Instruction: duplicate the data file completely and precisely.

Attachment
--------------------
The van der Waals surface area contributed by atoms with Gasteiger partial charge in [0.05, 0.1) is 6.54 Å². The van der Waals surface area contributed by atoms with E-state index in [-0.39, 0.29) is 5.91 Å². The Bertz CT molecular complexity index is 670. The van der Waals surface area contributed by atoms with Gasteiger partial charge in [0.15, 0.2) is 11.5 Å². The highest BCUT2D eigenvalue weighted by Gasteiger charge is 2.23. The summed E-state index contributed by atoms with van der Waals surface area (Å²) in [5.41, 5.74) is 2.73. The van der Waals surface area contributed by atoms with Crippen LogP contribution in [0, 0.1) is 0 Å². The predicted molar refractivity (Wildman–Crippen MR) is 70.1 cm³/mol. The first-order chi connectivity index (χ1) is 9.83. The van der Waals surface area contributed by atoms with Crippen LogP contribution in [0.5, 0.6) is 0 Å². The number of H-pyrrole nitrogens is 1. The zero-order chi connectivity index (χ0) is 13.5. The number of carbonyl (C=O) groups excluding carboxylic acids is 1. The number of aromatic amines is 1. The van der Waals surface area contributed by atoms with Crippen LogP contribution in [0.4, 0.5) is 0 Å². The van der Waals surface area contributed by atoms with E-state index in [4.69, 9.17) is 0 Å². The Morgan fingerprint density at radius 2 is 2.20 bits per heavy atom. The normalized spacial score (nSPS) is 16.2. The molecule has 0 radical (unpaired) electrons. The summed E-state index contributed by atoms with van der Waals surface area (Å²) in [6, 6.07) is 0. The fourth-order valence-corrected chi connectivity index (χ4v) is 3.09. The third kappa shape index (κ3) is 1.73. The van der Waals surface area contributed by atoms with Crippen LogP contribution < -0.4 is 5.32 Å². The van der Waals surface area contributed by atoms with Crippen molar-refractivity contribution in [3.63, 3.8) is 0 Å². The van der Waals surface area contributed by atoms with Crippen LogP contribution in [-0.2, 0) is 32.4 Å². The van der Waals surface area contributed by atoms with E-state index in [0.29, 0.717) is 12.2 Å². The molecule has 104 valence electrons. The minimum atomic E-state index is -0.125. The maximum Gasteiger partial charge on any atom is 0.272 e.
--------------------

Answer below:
The van der Waals surface area contributed by atoms with Gasteiger partial charge in [0.05, 0.1) is 6.54 Å². The van der Waals surface area contributed by atoms with E-state index in [-0.39, 0.29) is 5.91 Å². The Bertz CT molecular complexity index is 670. The van der Waals surface area contributed by atoms with Gasteiger partial charge in [0.15, 0.2) is 11.5 Å². The highest BCUT2D eigenvalue weighted by Gasteiger charge is 2.23. The summed E-state index contributed by atoms with van der Waals surface area (Å²) in [5.41, 5.74) is 2.73. The van der Waals surface area contributed by atoms with Crippen LogP contribution in [0, 0.1) is 0 Å². The predicted molar refractivity (Wildman–Crippen MR) is 70.1 cm³/mol. The first-order chi connectivity index (χ1) is 9.83. The van der Waals surface area contributed by atoms with Crippen LogP contribution in [0.5, 0.6) is 0 Å². The number of H-pyrrole nitrogens is 1. The zero-order chi connectivity index (χ0) is 13.5. The number of carbonyl (C=O) groups excluding carboxylic acids is 1. The number of aromatic amines is 1. The van der Waals surface area contributed by atoms with Crippen LogP contribution in [0.4, 0.5) is 0 Å². The van der Waals surface area contributed by atoms with E-state index in [4.69, 9.17) is 0 Å². The Morgan fingerprint density at radius 2 is 2.20 bits per heavy atom. The normalized spacial score (nSPS) is 16.2. The molecule has 0 radical (unpaired) electrons. The summed E-state index contributed by atoms with van der Waals surface area (Å²) in [6, 6.07) is 0. The fourth-order valence-corrected chi connectivity index (χ4v) is 3.09. The third kappa shape index (κ3) is 1.73. The van der Waals surface area contributed by atoms with Crippen LogP contribution < -0.4 is 5.32 Å². The van der Waals surface area contributed by atoms with Crippen molar-refractivity contribution in [3.63, 3.8) is 0 Å². The van der Waals surface area contributed by atoms with Crippen LogP contribution in [-0.2, 0) is 32.4 Å². The van der Waals surface area contributed by atoms with E-state index in [0.29, 0.717) is 12.2 Å². The molecule has 104 valence electrons. The minimum atomic E-state index is -0.125. The maximum Gasteiger partial charge on any atom is 0.272 e.